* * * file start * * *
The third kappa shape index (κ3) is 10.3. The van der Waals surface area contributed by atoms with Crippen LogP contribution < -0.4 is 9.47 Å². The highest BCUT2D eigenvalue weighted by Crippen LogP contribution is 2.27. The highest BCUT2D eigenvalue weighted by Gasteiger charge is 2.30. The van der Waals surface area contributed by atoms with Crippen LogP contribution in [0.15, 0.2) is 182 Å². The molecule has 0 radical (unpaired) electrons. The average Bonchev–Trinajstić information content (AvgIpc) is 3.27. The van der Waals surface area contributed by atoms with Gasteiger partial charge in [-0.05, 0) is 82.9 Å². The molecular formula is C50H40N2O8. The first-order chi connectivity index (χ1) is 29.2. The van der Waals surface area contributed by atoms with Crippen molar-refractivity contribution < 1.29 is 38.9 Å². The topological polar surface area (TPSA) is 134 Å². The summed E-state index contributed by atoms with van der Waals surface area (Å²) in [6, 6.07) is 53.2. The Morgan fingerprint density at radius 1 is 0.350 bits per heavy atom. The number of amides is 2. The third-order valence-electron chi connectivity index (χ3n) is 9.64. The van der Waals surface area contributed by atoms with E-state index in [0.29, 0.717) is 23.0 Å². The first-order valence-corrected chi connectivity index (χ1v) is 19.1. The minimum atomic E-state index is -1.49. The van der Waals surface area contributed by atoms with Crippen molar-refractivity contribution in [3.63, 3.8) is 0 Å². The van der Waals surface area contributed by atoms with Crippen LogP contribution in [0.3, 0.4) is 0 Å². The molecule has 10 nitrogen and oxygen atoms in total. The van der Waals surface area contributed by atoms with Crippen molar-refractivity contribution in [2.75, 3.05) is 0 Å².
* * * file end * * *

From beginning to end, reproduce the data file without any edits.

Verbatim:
The third kappa shape index (κ3) is 10.3. The van der Waals surface area contributed by atoms with Crippen LogP contribution < -0.4 is 9.47 Å². The highest BCUT2D eigenvalue weighted by Crippen LogP contribution is 2.27. The highest BCUT2D eigenvalue weighted by Gasteiger charge is 2.30. The van der Waals surface area contributed by atoms with Crippen LogP contribution in [0.15, 0.2) is 182 Å². The molecule has 0 radical (unpaired) electrons. The average Bonchev–Trinajstić information content (AvgIpc) is 3.27. The van der Waals surface area contributed by atoms with Gasteiger partial charge in [-0.05, 0) is 82.9 Å². The molecular formula is C50H40N2O8. The first-order chi connectivity index (χ1) is 29.2. The van der Waals surface area contributed by atoms with Crippen molar-refractivity contribution < 1.29 is 38.9 Å². The topological polar surface area (TPSA) is 134 Å². The summed E-state index contributed by atoms with van der Waals surface area (Å²) in [6, 6.07) is 53.2. The Morgan fingerprint density at radius 1 is 0.350 bits per heavy atom. The number of amides is 2. The third-order valence-electron chi connectivity index (χ3n) is 9.64. The van der Waals surface area contributed by atoms with E-state index in [0.29, 0.717) is 23.0 Å². The first-order valence-corrected chi connectivity index (χ1v) is 19.1. The minimum atomic E-state index is -1.49. The van der Waals surface area contributed by atoms with Crippen molar-refractivity contribution in [3.63, 3.8) is 0 Å². The van der Waals surface area contributed by atoms with Crippen LogP contribution in [0.3, 0.4) is 0 Å². The molecule has 10 nitrogen and oxygen atoms in total. The van der Waals surface area contributed by atoms with Crippen molar-refractivity contribution in [2.75, 3.05) is 0 Å².